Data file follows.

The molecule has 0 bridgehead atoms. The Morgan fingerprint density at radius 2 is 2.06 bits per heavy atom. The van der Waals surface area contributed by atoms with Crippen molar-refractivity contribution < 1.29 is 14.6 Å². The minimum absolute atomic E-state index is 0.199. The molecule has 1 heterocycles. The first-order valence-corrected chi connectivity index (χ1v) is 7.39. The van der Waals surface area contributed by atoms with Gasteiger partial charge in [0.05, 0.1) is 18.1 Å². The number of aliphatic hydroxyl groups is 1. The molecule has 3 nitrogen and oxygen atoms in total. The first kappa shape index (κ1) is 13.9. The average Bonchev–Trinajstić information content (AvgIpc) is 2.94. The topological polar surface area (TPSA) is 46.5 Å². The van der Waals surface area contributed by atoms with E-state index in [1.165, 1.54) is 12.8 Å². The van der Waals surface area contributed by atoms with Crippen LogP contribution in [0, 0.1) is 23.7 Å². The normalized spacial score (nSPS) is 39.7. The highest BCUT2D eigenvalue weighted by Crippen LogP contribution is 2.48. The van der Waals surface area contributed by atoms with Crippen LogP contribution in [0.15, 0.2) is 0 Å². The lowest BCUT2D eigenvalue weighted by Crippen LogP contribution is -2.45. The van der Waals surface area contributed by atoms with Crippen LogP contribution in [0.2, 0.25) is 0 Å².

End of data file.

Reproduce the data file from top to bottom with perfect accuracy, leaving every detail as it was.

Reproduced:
The molecule has 0 bridgehead atoms. The Morgan fingerprint density at radius 2 is 2.06 bits per heavy atom. The van der Waals surface area contributed by atoms with Crippen molar-refractivity contribution < 1.29 is 14.6 Å². The minimum absolute atomic E-state index is 0.199. The molecule has 1 heterocycles. The first-order valence-corrected chi connectivity index (χ1v) is 7.39. The van der Waals surface area contributed by atoms with Gasteiger partial charge in [0.05, 0.1) is 18.1 Å². The number of aliphatic hydroxyl groups is 1. The molecule has 3 nitrogen and oxygen atoms in total. The first kappa shape index (κ1) is 13.9. The average Bonchev–Trinajstić information content (AvgIpc) is 2.94. The topological polar surface area (TPSA) is 46.5 Å². The van der Waals surface area contributed by atoms with E-state index in [1.165, 1.54) is 12.8 Å². The van der Waals surface area contributed by atoms with Crippen LogP contribution in [0, 0.1) is 23.7 Å². The normalized spacial score (nSPS) is 39.7. The highest BCUT2D eigenvalue weighted by Crippen LogP contribution is 2.48. The van der Waals surface area contributed by atoms with Crippen LogP contribution in [0.15, 0.2) is 0 Å². The lowest BCUT2D eigenvalue weighted by Crippen LogP contribution is -2.45. The van der Waals surface area contributed by atoms with Crippen LogP contribution in [0.2, 0.25) is 0 Å².